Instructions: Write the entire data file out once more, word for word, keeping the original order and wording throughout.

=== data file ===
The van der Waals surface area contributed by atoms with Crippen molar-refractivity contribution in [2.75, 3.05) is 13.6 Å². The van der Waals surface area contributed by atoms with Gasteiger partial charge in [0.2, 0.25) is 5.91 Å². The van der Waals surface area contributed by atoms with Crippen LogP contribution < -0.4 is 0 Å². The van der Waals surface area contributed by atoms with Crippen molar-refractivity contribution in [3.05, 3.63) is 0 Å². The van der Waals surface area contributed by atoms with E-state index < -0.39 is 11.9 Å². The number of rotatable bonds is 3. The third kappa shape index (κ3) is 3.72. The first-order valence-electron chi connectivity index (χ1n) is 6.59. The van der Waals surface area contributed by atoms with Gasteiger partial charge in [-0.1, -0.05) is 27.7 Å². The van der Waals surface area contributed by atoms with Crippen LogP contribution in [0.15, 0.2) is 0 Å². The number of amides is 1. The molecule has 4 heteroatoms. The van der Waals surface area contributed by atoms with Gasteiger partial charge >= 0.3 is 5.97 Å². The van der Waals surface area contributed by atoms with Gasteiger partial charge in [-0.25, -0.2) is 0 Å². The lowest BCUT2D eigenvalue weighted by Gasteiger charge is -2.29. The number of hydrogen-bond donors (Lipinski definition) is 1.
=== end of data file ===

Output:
The van der Waals surface area contributed by atoms with Crippen molar-refractivity contribution in [2.75, 3.05) is 13.6 Å². The van der Waals surface area contributed by atoms with Gasteiger partial charge in [0.2, 0.25) is 5.91 Å². The van der Waals surface area contributed by atoms with Crippen LogP contribution < -0.4 is 0 Å². The van der Waals surface area contributed by atoms with Crippen molar-refractivity contribution in [3.05, 3.63) is 0 Å². The van der Waals surface area contributed by atoms with E-state index < -0.39 is 11.9 Å². The number of rotatable bonds is 3. The third kappa shape index (κ3) is 3.72. The first-order valence-electron chi connectivity index (χ1n) is 6.59. The van der Waals surface area contributed by atoms with Gasteiger partial charge in [-0.1, -0.05) is 27.7 Å². The van der Waals surface area contributed by atoms with Crippen LogP contribution in [0.15, 0.2) is 0 Å². The number of amides is 1. The molecule has 4 heteroatoms. The van der Waals surface area contributed by atoms with Gasteiger partial charge >= 0.3 is 5.97 Å². The van der Waals surface area contributed by atoms with Gasteiger partial charge in [-0.25, -0.2) is 0 Å². The lowest BCUT2D eigenvalue weighted by Gasteiger charge is -2.29. The number of hydrogen-bond donors (Lipinski definition) is 1.